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Socrates, the philosopher who claimed the contradiction "I know that I know nothing," provided us with a method to help us question what we think we know and to demonstrate otherwise: the Socratic method. He believed that the unexamined life is not worth living and, thus, sought to examine it. The Socratic method is a rigorous examination process that helps you deeply ponder questions and foster debate among those with opposing and/or inconsistent viewpoints. It is often used to stimulate people to think critically about what they believe and why they believe it which, in theory, should lead to better ideas and a better understanding of what is truth.

Oftentimes, like sheep, we follow the herd. It's almost as if we give up the responsibility to think for ourselves. Perhaps that's partially the fault of democracy - a political system that Socrates was against. After all, one of the tenets of democracy is that the majority get to decide and the minority must follow. In fact, Socrates was put to death for not falling in line with the majority. He received the death penalty specifically because of his conviction to his ideas. But not everyone's ideas are equal and we can do damage when we follow opinions that are not well thought-out.

Using the Socratic method, you're less likely to be passive in your thinking and you're more able to substantiate your own beliefs. In other words, you are less likely to blindly follow the opinions of others. Additionally, by using the Socratic method, you'll gain the satisfaction of being able to demonstrate the logic of your thoughts. You don't need a philosophy or law degree to use the Socratic method, even though it is rarely used outside of universities.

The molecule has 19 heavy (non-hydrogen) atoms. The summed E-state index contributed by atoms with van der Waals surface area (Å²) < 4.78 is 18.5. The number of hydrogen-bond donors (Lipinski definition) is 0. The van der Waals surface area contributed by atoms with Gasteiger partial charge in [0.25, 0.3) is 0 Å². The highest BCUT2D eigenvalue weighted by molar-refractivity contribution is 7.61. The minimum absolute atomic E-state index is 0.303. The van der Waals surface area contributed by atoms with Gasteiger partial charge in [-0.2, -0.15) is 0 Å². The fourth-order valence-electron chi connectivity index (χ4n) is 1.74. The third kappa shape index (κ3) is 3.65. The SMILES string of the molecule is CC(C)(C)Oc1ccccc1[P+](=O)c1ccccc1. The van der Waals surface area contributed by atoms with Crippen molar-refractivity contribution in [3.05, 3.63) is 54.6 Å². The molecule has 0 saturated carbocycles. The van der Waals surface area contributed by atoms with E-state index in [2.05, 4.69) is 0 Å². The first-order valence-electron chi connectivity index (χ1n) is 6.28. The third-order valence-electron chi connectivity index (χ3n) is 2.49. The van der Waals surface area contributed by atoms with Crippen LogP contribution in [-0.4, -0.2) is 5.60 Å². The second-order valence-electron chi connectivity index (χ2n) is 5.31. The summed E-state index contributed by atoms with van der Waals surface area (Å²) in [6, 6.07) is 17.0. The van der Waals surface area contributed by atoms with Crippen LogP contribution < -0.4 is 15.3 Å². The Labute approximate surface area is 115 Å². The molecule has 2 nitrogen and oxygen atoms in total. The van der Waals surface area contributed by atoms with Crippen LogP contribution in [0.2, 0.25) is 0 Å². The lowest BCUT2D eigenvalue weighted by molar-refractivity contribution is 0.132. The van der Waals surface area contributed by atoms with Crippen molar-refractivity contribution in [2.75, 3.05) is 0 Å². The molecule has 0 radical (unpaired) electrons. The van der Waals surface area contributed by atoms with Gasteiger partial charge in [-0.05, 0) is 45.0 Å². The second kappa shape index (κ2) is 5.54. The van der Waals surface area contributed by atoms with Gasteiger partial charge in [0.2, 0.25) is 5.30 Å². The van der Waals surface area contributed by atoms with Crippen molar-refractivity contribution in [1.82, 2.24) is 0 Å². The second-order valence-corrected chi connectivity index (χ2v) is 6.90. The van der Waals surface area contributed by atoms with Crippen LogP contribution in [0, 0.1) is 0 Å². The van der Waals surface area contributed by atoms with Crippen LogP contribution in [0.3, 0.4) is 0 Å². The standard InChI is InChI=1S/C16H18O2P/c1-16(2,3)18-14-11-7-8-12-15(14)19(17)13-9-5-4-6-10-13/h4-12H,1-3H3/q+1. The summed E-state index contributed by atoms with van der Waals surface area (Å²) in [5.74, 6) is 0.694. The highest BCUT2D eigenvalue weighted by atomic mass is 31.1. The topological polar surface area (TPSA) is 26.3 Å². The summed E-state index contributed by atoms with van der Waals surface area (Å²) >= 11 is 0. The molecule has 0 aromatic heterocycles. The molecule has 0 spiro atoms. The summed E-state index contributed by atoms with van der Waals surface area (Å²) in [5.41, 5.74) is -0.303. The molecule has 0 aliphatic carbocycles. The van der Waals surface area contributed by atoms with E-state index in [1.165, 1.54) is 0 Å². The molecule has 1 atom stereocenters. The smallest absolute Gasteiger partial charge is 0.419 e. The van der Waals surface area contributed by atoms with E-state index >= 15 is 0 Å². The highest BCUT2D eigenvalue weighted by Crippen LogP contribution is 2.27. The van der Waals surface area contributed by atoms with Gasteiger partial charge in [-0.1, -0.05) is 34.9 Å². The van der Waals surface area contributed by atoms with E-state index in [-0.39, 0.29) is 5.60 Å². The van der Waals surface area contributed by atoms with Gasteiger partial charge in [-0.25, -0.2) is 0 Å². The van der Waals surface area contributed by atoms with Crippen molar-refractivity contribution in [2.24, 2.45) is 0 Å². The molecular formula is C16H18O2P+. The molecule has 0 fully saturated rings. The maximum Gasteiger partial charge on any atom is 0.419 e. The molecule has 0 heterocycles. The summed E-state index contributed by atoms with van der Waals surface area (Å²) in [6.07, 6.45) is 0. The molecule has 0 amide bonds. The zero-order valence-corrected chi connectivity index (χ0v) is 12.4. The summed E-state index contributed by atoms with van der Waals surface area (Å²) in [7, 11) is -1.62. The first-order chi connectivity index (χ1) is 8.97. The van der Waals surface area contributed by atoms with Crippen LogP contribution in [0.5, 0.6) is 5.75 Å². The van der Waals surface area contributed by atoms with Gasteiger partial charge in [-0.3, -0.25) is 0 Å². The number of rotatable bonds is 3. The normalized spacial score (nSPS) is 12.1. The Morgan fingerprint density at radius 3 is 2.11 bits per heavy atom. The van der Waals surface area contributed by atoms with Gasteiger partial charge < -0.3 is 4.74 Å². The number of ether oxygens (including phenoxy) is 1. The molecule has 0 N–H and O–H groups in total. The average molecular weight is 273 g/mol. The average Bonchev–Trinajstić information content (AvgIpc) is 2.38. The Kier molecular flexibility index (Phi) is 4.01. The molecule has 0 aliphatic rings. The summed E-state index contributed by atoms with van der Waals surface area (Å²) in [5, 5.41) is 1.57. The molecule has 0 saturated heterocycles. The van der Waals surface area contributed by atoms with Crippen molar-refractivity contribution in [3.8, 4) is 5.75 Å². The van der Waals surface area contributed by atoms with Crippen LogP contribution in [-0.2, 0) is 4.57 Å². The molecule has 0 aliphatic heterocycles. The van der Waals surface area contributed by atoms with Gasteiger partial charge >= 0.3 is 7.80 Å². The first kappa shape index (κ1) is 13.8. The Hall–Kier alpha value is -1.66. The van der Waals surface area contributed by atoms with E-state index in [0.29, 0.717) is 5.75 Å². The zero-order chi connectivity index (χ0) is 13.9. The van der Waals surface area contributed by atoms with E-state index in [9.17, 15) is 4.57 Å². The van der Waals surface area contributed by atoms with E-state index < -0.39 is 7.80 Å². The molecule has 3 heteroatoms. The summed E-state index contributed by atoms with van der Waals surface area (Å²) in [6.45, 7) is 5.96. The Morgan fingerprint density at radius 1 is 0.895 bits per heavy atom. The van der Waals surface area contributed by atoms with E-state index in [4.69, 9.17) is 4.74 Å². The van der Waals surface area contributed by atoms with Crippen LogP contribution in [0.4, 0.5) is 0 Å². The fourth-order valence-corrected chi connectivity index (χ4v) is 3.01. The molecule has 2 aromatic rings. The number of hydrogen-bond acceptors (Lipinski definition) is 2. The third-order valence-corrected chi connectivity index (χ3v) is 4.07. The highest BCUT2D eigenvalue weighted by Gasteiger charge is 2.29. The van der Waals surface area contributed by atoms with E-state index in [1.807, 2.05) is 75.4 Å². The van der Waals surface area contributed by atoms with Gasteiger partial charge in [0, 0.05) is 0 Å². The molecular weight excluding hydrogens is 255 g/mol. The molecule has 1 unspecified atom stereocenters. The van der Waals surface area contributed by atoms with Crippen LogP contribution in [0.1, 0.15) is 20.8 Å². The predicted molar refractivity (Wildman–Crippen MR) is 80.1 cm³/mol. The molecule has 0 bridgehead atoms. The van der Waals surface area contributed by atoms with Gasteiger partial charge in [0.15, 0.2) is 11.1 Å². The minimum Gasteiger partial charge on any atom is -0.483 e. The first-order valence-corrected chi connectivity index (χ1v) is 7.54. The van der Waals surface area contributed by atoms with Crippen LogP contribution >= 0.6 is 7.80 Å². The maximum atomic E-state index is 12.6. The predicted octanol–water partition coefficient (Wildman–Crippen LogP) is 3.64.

How is it that we come up with our thoughts (and resulting decisions) on living life - outside of work or school - without thinking hard? Which of your beliefs or opinions can withstand the rigor of either of these methods? How does creativity play into these formal methods for developing grounded ideas? Would our ideas be better if they were constructed using the following method? How often do you question what others believe? How often do you question what you believe? Are your ideas worth standing up for?

Socratic Method Flowchart


Original posting by Braincrave Second Life staff on Mar 25, 2011 at http://www.braincrave.com/viewblog.php?id=510

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We all admire beauty, but the mind ultimately must be stimulated for maximum arousal. Longevity in relationships cannot occur without a meeting of the minds. And that is what Braincrave is: a dating venue where minds meet. Learn about the thoughts of your potential match on deeper topics... topics that spawn your own insights around what you think, the choices you make, and the actions you take.

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Sep, 2017 update: Although Braincrave resulted in two confirmed marriages, the venture didn't meet financial targets. Rather than updating our outdated code base, we've removed all previous dating profiles and retained the articles that continue to generate interest. Moving to valME.io's platform supports dating profiles (which you are welcome to post) but won't allow typical date-matching functionality (e.g., location proximity, attribute similarity).

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